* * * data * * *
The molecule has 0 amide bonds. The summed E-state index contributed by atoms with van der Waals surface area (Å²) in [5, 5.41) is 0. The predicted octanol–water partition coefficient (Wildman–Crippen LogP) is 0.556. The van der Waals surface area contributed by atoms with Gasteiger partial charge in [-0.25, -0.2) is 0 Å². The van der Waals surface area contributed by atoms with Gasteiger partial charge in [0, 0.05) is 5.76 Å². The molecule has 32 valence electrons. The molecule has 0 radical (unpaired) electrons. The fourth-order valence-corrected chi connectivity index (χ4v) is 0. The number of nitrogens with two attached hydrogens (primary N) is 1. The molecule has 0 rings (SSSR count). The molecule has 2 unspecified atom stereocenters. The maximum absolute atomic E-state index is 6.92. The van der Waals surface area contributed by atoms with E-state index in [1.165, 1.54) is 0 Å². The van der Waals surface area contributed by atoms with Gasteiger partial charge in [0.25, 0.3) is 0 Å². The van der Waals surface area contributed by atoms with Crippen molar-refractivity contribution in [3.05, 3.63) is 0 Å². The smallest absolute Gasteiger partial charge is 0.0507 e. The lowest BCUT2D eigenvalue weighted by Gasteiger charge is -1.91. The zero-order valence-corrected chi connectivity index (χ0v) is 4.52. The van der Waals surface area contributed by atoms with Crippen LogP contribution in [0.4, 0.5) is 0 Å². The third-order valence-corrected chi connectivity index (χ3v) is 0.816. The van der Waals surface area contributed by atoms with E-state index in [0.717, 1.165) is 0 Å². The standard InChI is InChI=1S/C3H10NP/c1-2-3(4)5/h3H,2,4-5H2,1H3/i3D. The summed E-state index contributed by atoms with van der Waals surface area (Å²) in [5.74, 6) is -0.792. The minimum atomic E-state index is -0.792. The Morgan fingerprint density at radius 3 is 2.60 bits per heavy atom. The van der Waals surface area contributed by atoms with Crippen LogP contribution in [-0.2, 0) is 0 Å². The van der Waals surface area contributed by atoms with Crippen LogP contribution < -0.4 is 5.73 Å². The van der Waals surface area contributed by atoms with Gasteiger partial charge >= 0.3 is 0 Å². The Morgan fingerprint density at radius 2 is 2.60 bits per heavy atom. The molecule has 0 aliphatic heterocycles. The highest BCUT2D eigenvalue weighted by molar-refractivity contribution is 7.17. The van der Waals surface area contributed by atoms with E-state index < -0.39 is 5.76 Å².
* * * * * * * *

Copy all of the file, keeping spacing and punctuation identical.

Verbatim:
The molecule has 0 amide bonds. The summed E-state index contributed by atoms with van der Waals surface area (Å²) in [5, 5.41) is 0. The predicted octanol–water partition coefficient (Wildman–Crippen LogP) is 0.556. The van der Waals surface area contributed by atoms with Gasteiger partial charge in [-0.25, -0.2) is 0 Å². The van der Waals surface area contributed by atoms with Gasteiger partial charge in [0, 0.05) is 5.76 Å². The molecule has 32 valence electrons. The molecule has 0 radical (unpaired) electrons. The fourth-order valence-corrected chi connectivity index (χ4v) is 0. The number of nitrogens with two attached hydrogens (primary N) is 1. The molecule has 0 rings (SSSR count). The molecule has 2 unspecified atom stereocenters. The maximum absolute atomic E-state index is 6.92. The van der Waals surface area contributed by atoms with E-state index in [1.165, 1.54) is 0 Å². The van der Waals surface area contributed by atoms with Gasteiger partial charge in [0.25, 0.3) is 0 Å². The van der Waals surface area contributed by atoms with Crippen molar-refractivity contribution in [3.05, 3.63) is 0 Å². The smallest absolute Gasteiger partial charge is 0.0507 e. The lowest BCUT2D eigenvalue weighted by Gasteiger charge is -1.91. The zero-order valence-corrected chi connectivity index (χ0v) is 4.52. The van der Waals surface area contributed by atoms with Crippen LogP contribution in [0.4, 0.5) is 0 Å². The third-order valence-corrected chi connectivity index (χ3v) is 0.816. The van der Waals surface area contributed by atoms with E-state index in [0.717, 1.165) is 0 Å². The standard InChI is InChI=1S/C3H10NP/c1-2-3(4)5/h3H,2,4-5H2,1H3/i3D. The summed E-state index contributed by atoms with van der Waals surface area (Å²) in [5.74, 6) is -0.792. The minimum atomic E-state index is -0.792. The Morgan fingerprint density at radius 3 is 2.60 bits per heavy atom. The van der Waals surface area contributed by atoms with Crippen LogP contribution in [-0.2, 0) is 0 Å². The van der Waals surface area contributed by atoms with Crippen LogP contribution < -0.4 is 5.73 Å². The van der Waals surface area contributed by atoms with Gasteiger partial charge >= 0.3 is 0 Å². The Morgan fingerprint density at radius 2 is 2.60 bits per heavy atom. The molecule has 0 aliphatic heterocycles. The highest BCUT2D eigenvalue weighted by molar-refractivity contribution is 7.17. The van der Waals surface area contributed by atoms with E-state index < -0.39 is 5.76 Å².